Election Support Tips

As you’re all aware, 2020 has been a true rollercoaster emotionally, politically, and environmentally. And, with so much mixed information and constant crisis, it’s pretty safe to say that the election will bring out the best and worst in our country’s population. For some it’ll be easier to roll with the punches than for others. Those of marginalized communities will be hit hardest if things turn darker that day and that includes the majority of us who have worked together.

While some will have another human or pet present to lean into, there will be those of us living alone and isolated due to COVID that will have to weather the outcomes on our own.  Even our support people will need supports after a while and we don’t want to take those caring gestures for granted. For those I haven’t worked with in a while, I hope you don’t mind this letter as I still hold you in my thoughts. It’s time to dust off some old skill sets while being open to new ones!


I’m writing to remind ALL of us (myself included) to begin working on what a solid Resiliency Kit would look like. It can literally be a cardboard box in the corner of the living room or something virtual if that’s more your style.


1) Let’s start with making a list of “who”. Who is available (and has the capacity) to be someone you can text/call/Zoom or physically sit with? If they’re not able, who is next in line? For whom can YOU be on a support list for? Sharing the load is key, in my opinion, to prevent even the most privileged and stable of our networks to not burn out.


2) Medications – if you have specific meds that have been prescribed for panic/anxiety or depression, etc. do you need any refills? If so, go! Please be mindful of only taking the dosage that’s been prescribed for you by your providers. If you need referrals or are hesitant using the phone, let me know and I’ll help advocate for you to get in ASAP.


3) What beverages are comforting? Tea, coffee, seltzers, juice – will you need to watch blood sugar levels or caffeine intake? If you haven’t refilled those ice trays or restocked your tea selection in a while, now’s the time.


4) Snacks! You know what you should/shouldn’t eat. Choose things that feel comforting but won’t cause feelings of guilt or digestive pains. Are they shelf stable or should you add them to the grocery list closer to November? Also, think about easy/fast meals. We can even make large batches of things now and put them up in the freezer.


5) Textures – soft, warm, heavy, cool, scented… what feels great to have wrapped around you or underneath you? I highly recommend a weighted blanket if you’re the type that needs the big bear hug to calm. Get your hoodies laundered and your favorite socks matched up, too.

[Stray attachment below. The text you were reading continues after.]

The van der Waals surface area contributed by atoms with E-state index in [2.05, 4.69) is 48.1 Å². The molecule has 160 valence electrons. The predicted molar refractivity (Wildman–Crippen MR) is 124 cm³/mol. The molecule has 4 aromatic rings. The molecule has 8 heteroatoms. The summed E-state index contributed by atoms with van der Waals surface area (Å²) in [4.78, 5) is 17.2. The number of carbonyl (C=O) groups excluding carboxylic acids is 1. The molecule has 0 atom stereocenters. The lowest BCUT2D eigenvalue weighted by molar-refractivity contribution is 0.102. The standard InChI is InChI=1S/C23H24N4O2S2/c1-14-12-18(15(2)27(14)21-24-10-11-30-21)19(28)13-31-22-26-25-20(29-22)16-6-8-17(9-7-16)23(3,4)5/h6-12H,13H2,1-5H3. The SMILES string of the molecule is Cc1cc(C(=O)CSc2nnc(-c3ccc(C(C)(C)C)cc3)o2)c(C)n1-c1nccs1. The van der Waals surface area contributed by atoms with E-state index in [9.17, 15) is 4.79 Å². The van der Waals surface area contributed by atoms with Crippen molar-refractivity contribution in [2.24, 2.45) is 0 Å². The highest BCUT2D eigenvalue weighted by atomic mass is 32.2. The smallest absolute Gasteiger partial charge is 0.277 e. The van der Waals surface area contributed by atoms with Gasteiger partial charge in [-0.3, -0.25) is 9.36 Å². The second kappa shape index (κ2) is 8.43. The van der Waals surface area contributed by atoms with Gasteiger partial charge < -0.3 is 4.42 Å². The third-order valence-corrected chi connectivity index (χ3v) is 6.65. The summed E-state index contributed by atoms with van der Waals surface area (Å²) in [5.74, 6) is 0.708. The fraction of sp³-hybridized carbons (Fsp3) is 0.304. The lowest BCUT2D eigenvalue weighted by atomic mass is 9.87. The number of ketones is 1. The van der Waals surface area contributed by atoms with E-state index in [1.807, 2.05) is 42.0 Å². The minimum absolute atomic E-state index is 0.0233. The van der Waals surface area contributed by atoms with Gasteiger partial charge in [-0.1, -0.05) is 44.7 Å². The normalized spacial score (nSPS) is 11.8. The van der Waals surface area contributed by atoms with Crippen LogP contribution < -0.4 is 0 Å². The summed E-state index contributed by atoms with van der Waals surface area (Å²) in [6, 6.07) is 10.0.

6) Gather distractions that count. Many of you have heard me talk about the difference between Zoning Out and Checking Out. Aim for Zoning Out because I don’t want to lose anyone to dissociation if we can help it. Nor do we want to become numb for too long. A solid distractible activity is perfectly fine to help de-escalate and turn off intrusive thoughts.


· Playing cards and/or board games

· Video games

· Books

· Netflix queue filled

· Music (& headphones?)

· Crosswords, Wordsearches, jigsaw puzzles, etc

· Art supplies

· A journal or notebook

· Meditation apps pre-downloaded and ready

· If you’ve done DBT jot down which methods were most helpful


7) If you’re still reading, hear me out on this one. It might sound silly but write a letter or a card to your future self & put that in the kit. What would be something hopeful and supportive that future you would like to hear? Perhaps it’s mantras, a pep talk, or a little cartoon to make yourself smile.


Some additional ideas:

· If you need physical activity to burn off stress – what will be available, easy to get to, and realistic in expectations? Do you need to write it down and put that note in the kit?

· A Phone Tree of who calls who to check-in… remember to share it with everyone on it (do you have everyone’s phone number?)

· If you share a home with others that are significantly different in political/social views, how can you create a safe-space within your home?

· Find humor wherever you can.




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